The world’s telecommunications networks increasingly are dominated by fiber, which controls the core of the network and in many cases extends to homes and businesses. For most of the life of the telephone industry, however, that last mile of wire was copper. Although it all started with copper—and lots of it—the migration to fiber and wireless is going to be a decades-long process.
That’s not the bad news that it seems on first glance. Technical advances have been made, and a bit of copper is not such a bad thing. Alcatel Lucent has announced that it has updated its digital subscriber line (DSL) technology to make it a true competitor to fiber. In a test, the XG-Fast, which is being standardized by the International Telecommunication Union, sent data at 1 Gigabit per second (Gbps) symmetrically (in both directions at once) for more than 70 meters.
The technology is a step up from previous efforts to speed DSL. In fact, G.fast technology reaches only 500 Megabits per second (Mbps). Both techniques have a major limitation, however:
Indeed, as with all copper broadband technologies, attenuation is a big issue. The speed of G.fast tails off at distances over 100 metres. However, the speed of XG-Fast drops after 70 metres.
The faster DSL will not arrive a moment too soon. In June, the Federal Communications Commission reported good news about ISPs in general: They generally are over-delivering on promised download speeds. The study found that last year these providers were 97 percent true to their advertising. This year, that number jumped to 101 percent. That compares even more favorably to an August 2011 study, which found that only 80 percent of promises were being met. The Broadband Breakfast story doesn’t say when those numbers actually were collected, though.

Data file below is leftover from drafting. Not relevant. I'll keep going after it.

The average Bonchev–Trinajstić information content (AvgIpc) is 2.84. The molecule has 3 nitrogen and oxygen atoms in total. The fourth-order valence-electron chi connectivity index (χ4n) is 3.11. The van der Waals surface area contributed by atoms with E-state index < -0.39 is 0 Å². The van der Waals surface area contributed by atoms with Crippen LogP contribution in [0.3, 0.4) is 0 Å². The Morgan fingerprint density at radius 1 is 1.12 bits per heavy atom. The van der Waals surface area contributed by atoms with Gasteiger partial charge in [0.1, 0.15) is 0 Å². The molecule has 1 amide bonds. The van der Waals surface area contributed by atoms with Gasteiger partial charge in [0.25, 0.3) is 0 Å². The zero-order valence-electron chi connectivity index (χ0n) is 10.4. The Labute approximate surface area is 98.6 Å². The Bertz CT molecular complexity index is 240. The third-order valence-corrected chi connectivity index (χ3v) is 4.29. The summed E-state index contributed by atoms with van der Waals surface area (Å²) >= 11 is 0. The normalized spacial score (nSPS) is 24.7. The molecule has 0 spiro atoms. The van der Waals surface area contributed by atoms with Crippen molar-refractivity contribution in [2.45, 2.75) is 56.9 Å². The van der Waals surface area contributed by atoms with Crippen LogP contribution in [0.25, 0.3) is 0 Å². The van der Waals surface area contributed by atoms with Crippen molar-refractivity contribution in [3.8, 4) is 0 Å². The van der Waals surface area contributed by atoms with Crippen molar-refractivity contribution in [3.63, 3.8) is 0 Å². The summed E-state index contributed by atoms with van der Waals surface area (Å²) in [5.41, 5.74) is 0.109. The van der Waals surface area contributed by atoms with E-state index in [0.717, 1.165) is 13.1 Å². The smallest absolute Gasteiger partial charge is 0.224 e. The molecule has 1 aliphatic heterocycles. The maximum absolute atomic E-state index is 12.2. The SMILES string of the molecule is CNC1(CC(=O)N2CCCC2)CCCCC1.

DSL did poorly in the study, however. Ars Technica reports that speeds were slower and the odds that providers told the truth about them lower:
DSL providers not only promise worse speeds than cable and fiber but are less likely to deliver the lower speeds they advertise. That can be seen in the numbers for Verizon’s DSL services and others like Frontier, Windstream, and CenturyLink.
Though engineers are finding ways to speed DSL, telecoms have a general desire to reduce reliance upon it. AT&T, for instance, is asking the FCC to allow it to transition some DSL users to wireless in its time-division-multiplexing-to-IP trials.
DSL is in a unique position. It was widely deployed as the telephone industry’s first response to the competitive threat posed by the cable industry’s foray into data delivery. Decades later, it is the third best last-mile option, after fiber and wireless. The telephone industry has a two-prong strategy that makes sense: Work hard to improve its capacity while looking for efficient ways to retire it.